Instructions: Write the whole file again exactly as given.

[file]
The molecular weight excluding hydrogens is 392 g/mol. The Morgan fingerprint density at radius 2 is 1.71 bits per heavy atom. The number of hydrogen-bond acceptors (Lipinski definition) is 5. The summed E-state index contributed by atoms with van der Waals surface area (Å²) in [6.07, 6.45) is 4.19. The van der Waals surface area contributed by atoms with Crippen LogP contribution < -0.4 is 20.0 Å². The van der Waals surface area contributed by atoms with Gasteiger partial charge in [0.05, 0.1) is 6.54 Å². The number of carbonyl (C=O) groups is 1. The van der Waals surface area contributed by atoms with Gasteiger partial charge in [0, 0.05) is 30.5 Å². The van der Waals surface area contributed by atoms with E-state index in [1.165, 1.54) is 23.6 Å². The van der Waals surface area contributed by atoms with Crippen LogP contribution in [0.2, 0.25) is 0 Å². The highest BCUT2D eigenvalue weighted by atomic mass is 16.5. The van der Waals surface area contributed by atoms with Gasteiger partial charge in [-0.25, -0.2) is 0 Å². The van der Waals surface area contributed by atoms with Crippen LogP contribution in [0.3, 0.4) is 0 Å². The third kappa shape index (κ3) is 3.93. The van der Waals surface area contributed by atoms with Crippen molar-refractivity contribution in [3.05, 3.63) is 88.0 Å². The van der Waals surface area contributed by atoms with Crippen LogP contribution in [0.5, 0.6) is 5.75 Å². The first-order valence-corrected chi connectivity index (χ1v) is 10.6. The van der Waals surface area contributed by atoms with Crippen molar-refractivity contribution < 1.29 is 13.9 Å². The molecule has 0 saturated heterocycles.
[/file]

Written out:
The molecular weight excluding hydrogens is 392 g/mol. The Morgan fingerprint density at radius 2 is 1.71 bits per heavy atom. The number of hydrogen-bond acceptors (Lipinski definition) is 5. The summed E-state index contributed by atoms with van der Waals surface area (Å²) in [6.07, 6.45) is 4.19. The van der Waals surface area contributed by atoms with Crippen LogP contribution < -0.4 is 20.0 Å². The van der Waals surface area contributed by atoms with Gasteiger partial charge in [0.05, 0.1) is 6.54 Å². The number of carbonyl (C=O) groups is 1. The van der Waals surface area contributed by atoms with Gasteiger partial charge in [0, 0.05) is 30.5 Å². The van der Waals surface area contributed by atoms with E-state index in [1.165, 1.54) is 23.6 Å². The van der Waals surface area contributed by atoms with Crippen LogP contribution in [0.2, 0.25) is 0 Å². The highest BCUT2D eigenvalue weighted by atomic mass is 16.5. The van der Waals surface area contributed by atoms with Gasteiger partial charge in [-0.25, -0.2) is 0 Å². The van der Waals surface area contributed by atoms with Crippen LogP contribution in [0.3, 0.4) is 0 Å². The third kappa shape index (κ3) is 3.93. The van der Waals surface area contributed by atoms with Crippen molar-refractivity contribution in [3.05, 3.63) is 88.0 Å². The van der Waals surface area contributed by atoms with Crippen LogP contribution in [0.5, 0.6) is 5.75 Å². The first-order valence-corrected chi connectivity index (χ1v) is 10.6. The van der Waals surface area contributed by atoms with Crippen molar-refractivity contribution < 1.29 is 13.9 Å². The molecule has 0 saturated heterocycles.